It doesn't go into the meat, it soaks up water and becomes a slurry. The slurry is transparent, so you don't see it.
If you fry it as it is, you won't prevent spraying and sticking the same way it would have been possible with a dry flour layer. If you roll it again, you will have these effects again, plus slightly more heat buffering because of the double amount of crust. The crust will be more noticeable in taste, towards schnitzel style.
In general, you don't want it to happen at all. If you miss your timing and it happens, re-roll. But the proper way to do it is to roll each piece separately, directly before dropping it in the pan. This gives you the optimal effects from the flour with minimal change in taste.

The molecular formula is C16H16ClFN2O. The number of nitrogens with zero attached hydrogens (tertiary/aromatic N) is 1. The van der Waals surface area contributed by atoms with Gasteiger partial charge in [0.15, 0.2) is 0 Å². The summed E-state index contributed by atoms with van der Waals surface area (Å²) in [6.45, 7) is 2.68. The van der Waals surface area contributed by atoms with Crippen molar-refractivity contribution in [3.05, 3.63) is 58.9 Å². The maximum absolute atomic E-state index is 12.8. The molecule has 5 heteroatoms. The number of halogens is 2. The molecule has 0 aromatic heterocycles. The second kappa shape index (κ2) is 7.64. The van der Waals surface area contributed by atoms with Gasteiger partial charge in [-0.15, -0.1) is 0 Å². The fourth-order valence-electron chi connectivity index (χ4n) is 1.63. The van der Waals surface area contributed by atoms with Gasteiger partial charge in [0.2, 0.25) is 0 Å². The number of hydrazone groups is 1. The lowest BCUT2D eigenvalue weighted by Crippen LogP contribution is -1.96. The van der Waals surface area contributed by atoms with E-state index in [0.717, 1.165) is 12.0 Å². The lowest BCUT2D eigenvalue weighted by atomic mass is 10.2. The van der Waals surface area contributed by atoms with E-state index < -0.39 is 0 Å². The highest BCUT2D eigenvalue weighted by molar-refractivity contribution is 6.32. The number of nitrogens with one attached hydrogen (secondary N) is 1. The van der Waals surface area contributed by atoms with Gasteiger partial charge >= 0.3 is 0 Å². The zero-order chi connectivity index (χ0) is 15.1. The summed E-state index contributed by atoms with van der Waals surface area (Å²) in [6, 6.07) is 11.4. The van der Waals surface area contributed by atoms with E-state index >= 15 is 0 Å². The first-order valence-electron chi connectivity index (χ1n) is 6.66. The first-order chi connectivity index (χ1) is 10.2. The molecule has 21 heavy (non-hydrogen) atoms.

If you want the benefits and taste of a thick crust, make a real schnitzel, including pounding the meat thin and making several alternating layers of egg and flour in the crust. Double dipping in flour is not a good approximation, it is a middle thing which doesn't approach the good parts of either technique.